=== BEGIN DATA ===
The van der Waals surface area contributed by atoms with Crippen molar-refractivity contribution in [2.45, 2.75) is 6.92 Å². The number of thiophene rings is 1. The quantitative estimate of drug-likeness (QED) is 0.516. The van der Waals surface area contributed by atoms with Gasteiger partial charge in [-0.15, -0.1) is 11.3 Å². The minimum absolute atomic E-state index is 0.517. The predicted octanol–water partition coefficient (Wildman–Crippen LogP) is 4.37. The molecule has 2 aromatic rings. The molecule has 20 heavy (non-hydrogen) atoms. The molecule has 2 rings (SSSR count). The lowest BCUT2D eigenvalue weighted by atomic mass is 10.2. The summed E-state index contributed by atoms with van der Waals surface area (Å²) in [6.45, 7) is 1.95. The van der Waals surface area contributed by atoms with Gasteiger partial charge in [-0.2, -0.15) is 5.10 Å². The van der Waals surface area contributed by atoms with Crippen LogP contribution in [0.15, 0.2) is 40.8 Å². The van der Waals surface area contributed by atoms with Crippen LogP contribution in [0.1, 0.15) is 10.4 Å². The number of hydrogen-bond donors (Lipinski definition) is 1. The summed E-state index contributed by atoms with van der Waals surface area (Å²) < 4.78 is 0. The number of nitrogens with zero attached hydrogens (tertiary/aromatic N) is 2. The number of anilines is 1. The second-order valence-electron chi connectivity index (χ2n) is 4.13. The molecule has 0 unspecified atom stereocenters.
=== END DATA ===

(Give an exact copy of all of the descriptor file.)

The van der Waals surface area contributed by atoms with Crippen molar-refractivity contribution in [2.45, 2.75) is 6.92 Å². The number of thiophene rings is 1. The quantitative estimate of drug-likeness (QED) is 0.516. The van der Waals surface area contributed by atoms with Gasteiger partial charge in [-0.15, -0.1) is 11.3 Å². The minimum absolute atomic E-state index is 0.517. The predicted octanol–water partition coefficient (Wildman–Crippen LogP) is 4.37. The molecule has 2 aromatic rings. The molecule has 20 heavy (non-hydrogen) atoms. The molecule has 2 rings (SSSR count). The lowest BCUT2D eigenvalue weighted by atomic mass is 10.2. The summed E-state index contributed by atoms with van der Waals surface area (Å²) in [6.45, 7) is 1.95. The van der Waals surface area contributed by atoms with Gasteiger partial charge in [-0.2, -0.15) is 5.10 Å². The van der Waals surface area contributed by atoms with Crippen LogP contribution in [0.15, 0.2) is 40.8 Å². The van der Waals surface area contributed by atoms with Crippen LogP contribution in [0.1, 0.15) is 10.4 Å². The number of hydrogen-bond donors (Lipinski definition) is 1. The summed E-state index contributed by atoms with van der Waals surface area (Å²) < 4.78 is 0. The number of nitrogens with zero attached hydrogens (tertiary/aromatic N) is 2. The number of anilines is 1. The second-order valence-electron chi connectivity index (χ2n) is 4.13. The molecule has 0 unspecified atom stereocenters.